The NBA is reportedly looking into revamping its mental health policies for the 2019-2020 season. According to The Athletic, the league will soon implement new mental health initiatives that all 30 teams must comply with.
The terms of these guidelines are still unofficial. But they'll reportedly be introduced during a mental health and wellness meeting in September that every team has to attend.
According to The Athletic, it's rumored that one of the new rules will require each team to have at least one licensed psychiatrist available to players on a voluntary basis.
This comes after several NBA players have shared their own struggles with mental health and the importance of maintaining mental stability.
Back in March, Cavaliers forward Kevin Love shared an essay with The Players Tribune that said, in part: "Mental health isn't just an athlete thing. Everyone is going through something that we can't see."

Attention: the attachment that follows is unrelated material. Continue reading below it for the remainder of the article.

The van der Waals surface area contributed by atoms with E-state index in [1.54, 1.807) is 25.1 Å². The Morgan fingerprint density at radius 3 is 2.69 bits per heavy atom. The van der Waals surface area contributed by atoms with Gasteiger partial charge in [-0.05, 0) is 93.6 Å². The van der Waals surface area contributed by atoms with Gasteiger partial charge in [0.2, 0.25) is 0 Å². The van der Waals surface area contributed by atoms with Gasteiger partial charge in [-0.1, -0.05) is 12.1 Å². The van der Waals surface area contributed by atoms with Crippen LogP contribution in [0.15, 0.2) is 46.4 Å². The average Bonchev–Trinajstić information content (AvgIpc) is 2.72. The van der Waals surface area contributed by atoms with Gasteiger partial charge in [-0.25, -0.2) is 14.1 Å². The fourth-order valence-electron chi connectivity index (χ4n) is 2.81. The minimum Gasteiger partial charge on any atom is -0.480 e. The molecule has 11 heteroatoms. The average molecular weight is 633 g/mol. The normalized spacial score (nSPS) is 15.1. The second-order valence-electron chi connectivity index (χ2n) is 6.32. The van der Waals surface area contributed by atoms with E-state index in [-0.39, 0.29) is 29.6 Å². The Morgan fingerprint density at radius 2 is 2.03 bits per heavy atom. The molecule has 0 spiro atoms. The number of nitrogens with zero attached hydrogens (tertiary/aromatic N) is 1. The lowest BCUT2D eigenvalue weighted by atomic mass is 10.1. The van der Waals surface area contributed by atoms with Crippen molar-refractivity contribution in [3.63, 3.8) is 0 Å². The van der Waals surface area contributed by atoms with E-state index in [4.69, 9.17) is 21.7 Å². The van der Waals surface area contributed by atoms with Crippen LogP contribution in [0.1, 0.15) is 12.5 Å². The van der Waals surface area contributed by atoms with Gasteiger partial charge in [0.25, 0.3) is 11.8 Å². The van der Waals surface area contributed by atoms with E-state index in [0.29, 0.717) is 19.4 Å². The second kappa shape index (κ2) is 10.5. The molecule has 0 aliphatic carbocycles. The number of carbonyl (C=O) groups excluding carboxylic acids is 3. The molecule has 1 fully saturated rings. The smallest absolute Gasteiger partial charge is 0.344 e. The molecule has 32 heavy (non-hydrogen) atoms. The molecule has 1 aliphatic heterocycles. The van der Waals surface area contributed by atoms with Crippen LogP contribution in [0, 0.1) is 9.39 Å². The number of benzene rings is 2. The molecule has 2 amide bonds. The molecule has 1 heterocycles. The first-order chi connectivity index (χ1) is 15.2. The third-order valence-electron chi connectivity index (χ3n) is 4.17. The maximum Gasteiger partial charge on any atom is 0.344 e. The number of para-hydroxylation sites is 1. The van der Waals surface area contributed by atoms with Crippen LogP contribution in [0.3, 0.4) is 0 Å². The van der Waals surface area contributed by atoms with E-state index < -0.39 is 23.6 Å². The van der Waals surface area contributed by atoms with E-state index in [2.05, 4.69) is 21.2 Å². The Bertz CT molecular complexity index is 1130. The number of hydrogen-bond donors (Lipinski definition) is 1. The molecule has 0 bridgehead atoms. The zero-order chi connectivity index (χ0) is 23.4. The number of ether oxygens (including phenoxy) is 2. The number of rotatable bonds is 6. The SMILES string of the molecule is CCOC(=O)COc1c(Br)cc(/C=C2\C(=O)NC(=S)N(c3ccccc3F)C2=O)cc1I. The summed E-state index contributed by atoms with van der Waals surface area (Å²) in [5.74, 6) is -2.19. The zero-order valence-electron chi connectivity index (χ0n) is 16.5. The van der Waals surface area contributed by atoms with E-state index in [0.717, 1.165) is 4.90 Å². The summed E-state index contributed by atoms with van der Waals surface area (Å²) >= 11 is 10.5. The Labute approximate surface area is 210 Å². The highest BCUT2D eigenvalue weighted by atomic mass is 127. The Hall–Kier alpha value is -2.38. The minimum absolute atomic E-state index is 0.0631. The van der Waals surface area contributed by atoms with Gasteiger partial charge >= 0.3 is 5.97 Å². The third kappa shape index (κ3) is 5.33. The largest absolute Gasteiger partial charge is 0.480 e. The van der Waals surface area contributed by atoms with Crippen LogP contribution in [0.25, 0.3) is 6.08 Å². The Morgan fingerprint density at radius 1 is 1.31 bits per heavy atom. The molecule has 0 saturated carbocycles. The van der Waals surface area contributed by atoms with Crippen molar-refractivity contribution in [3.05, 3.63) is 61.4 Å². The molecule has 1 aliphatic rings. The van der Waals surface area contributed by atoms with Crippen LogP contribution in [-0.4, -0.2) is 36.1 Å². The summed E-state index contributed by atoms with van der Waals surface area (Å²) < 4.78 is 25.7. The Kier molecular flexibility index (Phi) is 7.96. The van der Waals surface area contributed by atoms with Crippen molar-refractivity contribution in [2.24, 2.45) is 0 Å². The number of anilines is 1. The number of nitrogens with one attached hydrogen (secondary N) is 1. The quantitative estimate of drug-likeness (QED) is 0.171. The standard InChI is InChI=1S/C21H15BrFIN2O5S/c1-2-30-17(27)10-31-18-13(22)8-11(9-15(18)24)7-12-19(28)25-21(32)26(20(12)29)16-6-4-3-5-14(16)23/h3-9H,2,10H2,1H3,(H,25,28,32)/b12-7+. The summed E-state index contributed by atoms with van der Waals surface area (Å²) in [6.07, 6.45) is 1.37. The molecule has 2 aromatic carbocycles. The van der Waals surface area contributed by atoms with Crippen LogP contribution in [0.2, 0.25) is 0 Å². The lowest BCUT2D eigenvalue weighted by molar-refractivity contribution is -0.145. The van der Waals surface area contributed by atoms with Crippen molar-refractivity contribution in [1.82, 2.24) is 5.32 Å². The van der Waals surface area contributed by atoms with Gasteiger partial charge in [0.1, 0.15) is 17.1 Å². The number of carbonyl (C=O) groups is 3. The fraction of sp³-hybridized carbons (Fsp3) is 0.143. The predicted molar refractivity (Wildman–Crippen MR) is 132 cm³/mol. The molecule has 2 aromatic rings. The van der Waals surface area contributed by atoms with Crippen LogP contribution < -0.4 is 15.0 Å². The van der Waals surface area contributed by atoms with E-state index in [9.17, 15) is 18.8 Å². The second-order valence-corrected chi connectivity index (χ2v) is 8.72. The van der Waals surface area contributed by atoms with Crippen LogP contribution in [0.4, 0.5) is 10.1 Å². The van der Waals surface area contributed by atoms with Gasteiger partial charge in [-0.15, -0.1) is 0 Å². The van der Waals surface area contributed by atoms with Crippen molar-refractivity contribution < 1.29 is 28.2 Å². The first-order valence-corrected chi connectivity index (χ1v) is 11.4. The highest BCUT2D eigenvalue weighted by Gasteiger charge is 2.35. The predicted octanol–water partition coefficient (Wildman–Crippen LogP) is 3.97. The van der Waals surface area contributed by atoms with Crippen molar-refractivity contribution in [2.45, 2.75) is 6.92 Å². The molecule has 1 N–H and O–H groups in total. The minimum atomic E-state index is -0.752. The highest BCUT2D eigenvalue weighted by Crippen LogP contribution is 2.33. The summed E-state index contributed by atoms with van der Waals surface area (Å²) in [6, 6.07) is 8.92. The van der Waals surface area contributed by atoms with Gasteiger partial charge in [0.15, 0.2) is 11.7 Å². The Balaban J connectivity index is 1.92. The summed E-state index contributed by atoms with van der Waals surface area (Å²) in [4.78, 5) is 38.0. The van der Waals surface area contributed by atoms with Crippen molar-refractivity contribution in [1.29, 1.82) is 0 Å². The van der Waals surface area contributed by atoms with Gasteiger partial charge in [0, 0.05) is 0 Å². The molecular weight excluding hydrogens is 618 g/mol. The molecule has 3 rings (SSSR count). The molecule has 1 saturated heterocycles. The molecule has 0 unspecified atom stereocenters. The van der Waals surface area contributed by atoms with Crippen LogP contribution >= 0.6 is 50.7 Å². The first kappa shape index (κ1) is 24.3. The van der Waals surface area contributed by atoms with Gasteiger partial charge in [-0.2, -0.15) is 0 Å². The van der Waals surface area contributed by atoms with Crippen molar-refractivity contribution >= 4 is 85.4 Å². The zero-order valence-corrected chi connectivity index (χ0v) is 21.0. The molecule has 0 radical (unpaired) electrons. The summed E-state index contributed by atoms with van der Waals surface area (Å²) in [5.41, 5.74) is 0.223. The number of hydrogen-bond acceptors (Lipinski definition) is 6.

Love's essay also details the time he had a panic attack during a game. He said despite the number of professionals an NBA team has available, there was nobody to help him in this situation.
League Commissioner Adam Silver has been adamant about making the NBA a players' league and has taken these critiques seriously.
"We are living in a time of anxiety," he said. "I think it's a direct result of social media. A lot of players are unhappy."
The league recommended mental health practices to all 30 teams in 2018, but this new initiative to turn them into requirements is reportedly intended to create consistency across the NBA.